Tiny pacemaker helps keep patient’s heart in rhythmMar. 12, 2020, 9:22 AM
by Matt Batcheldor
Martha Hawks remembers having the anesthesia mask placed on her face at the Vanderbilt Heart and Vascular Institute (VHVI). Next thing she knew, a pacemaker with wires that had been in her chest since 1996 was gone, replaced with the world’s smallest pacemaker, a wireless cylinder the size of a large vitamin.
In February, Hawks became the Southeast’s first recipient of the Medtronic Micra AV, the latest version of the tiny pacemaker that VHVI began testing in a clinical trial in 2014. The FDA approved the latest device in January.
Hawks, 70, of Glasgow, Kentucky, said she felt her old pacemaker every day for 23 years. But she doesn’t feel the Micra AV at all.
“I am just blessed, just blessed,” she said. “I feel really good.”
Installing the device, one-tenth the size of a conventional pacemaker, requires only a minimally invasive 35-minute surgery using a catheter inserted into a vein. Hawks’ procedure was more involved because her surgeon, Christopher Ellis, MD, associate professor of Medicine, also removed three pacemaker wires from the heart muscle and bone that had formed around them.
“This is definitely the first procedure in which an entire pacing system that had been in a patient for more than two decades was completely removed and replaced with a Micra AV,” Ellis said.
“That’s because we’re an experienced extraction center and have very good outcomes with that. You don’t necessarily take every single patient with a pacemaker and go laser out all the wires. But, in select circumstances, it’s probably a very appealing option.”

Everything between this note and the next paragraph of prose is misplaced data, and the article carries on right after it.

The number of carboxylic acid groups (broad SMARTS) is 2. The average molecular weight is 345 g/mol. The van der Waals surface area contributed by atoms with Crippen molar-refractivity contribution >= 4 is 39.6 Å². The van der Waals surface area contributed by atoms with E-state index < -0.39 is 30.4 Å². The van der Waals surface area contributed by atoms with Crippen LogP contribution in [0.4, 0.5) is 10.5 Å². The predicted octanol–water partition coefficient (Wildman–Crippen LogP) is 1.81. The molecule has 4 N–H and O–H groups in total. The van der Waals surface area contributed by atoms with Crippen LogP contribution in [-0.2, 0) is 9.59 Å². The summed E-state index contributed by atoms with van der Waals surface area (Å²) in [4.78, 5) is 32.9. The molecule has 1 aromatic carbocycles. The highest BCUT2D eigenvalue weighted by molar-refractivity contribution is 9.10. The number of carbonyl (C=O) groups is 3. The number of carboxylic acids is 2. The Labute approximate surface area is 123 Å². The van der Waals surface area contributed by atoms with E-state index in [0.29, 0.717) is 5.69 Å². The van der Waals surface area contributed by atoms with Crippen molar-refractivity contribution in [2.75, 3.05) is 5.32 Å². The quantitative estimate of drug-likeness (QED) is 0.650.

Attached to the heart via small tines, the Micra AV delivers electrical impulses that pace the heart through an electrode at the end of the device, eliminating the need for wires.
Unlike conventional pacemaker implant procedures, the new implant does not require a surgical incision in the chest and the creation of a “pocket” under the skin. It does not require a needle stick near the lungs either. This eliminates two potential sources of complications, and any visible sign of the device.
Pacemakers, the most common way to treat a slow or irregular heart rhythm, help restore the heart’s normal rhythm and relieve symptoms by sending electrical impulses to the heart to increase the heart rate.
Since the technology was founded about 50 years ago, pacemakers have largely looked and operated the same, Ellis said. Now that is changing.
The Micra AV expands access of the tiny pacemaker to about half of pacemaker patients in the United States. The earlier model, the Micra TPS, was appropriate for only about 15% of cases, best suited for patients needing a single chamber ventricular pacemaker. But the new model is able to treat patients with AV block, which occurs when the electrical signal coming from the upper chambers of the heart is blocked.
The new device has other benefits for Hawks. She has been a cancer survivor since 2008, but hasn’t been able to get an MRI because of her previous pacemaker’s wires. In December, she fell and hurt her shoulder and wasn’t able to get an MRI then. But now that the wires are gone, she can.
She did not hesitate to try the new technology. “I told him (Ellis) when you get ready to do this, would you give me the newest and the best? He said, ‘Martha, I’m just not sure it’s going to be available.’” It became available in the nick of time, around the time her old pacemaker’s battery was about to die. Her new one is expected to last at least 12 years.
“Dr. Ellis is just super good,” Hawks said. “The people (at VHVI) are just fantastic — nurses, doctors, technicians. Everybody that was involved was super, super nice.”